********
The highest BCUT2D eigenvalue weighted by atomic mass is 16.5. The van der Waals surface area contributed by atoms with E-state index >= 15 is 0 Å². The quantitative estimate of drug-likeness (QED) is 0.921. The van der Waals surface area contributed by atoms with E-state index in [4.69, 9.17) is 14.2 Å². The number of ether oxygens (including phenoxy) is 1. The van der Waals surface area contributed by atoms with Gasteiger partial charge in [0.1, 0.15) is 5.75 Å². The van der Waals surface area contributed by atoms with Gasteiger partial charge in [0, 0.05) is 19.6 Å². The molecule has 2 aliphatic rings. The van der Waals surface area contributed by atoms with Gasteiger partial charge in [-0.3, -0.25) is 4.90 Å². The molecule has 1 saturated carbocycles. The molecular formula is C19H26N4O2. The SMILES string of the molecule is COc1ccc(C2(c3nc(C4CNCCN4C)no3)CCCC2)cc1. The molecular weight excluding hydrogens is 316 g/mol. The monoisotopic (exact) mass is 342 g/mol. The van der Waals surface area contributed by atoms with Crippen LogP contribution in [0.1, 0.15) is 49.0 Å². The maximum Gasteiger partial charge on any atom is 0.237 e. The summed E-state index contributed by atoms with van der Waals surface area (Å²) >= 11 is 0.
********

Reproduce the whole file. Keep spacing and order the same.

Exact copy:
The highest BCUT2D eigenvalue weighted by atomic mass is 16.5. The van der Waals surface area contributed by atoms with E-state index >= 15 is 0 Å². The quantitative estimate of drug-likeness (QED) is 0.921. The van der Waals surface area contributed by atoms with E-state index in [4.69, 9.17) is 14.2 Å². The number of ether oxygens (including phenoxy) is 1. The van der Waals surface area contributed by atoms with Gasteiger partial charge in [0.1, 0.15) is 5.75 Å². The van der Waals surface area contributed by atoms with Gasteiger partial charge in [0, 0.05) is 19.6 Å². The molecule has 2 aliphatic rings. The van der Waals surface area contributed by atoms with Gasteiger partial charge in [-0.3, -0.25) is 4.90 Å². The molecule has 1 saturated carbocycles. The molecular formula is C19H26N4O2. The SMILES string of the molecule is COc1ccc(C2(c3nc(C4CNCCN4C)no3)CCCC2)cc1. The molecular weight excluding hydrogens is 316 g/mol. The monoisotopic (exact) mass is 342 g/mol. The van der Waals surface area contributed by atoms with Crippen LogP contribution in [0.1, 0.15) is 49.0 Å². The maximum Gasteiger partial charge on any atom is 0.237 e. The summed E-state index contributed by atoms with van der Waals surface area (Å²) >= 11 is 0.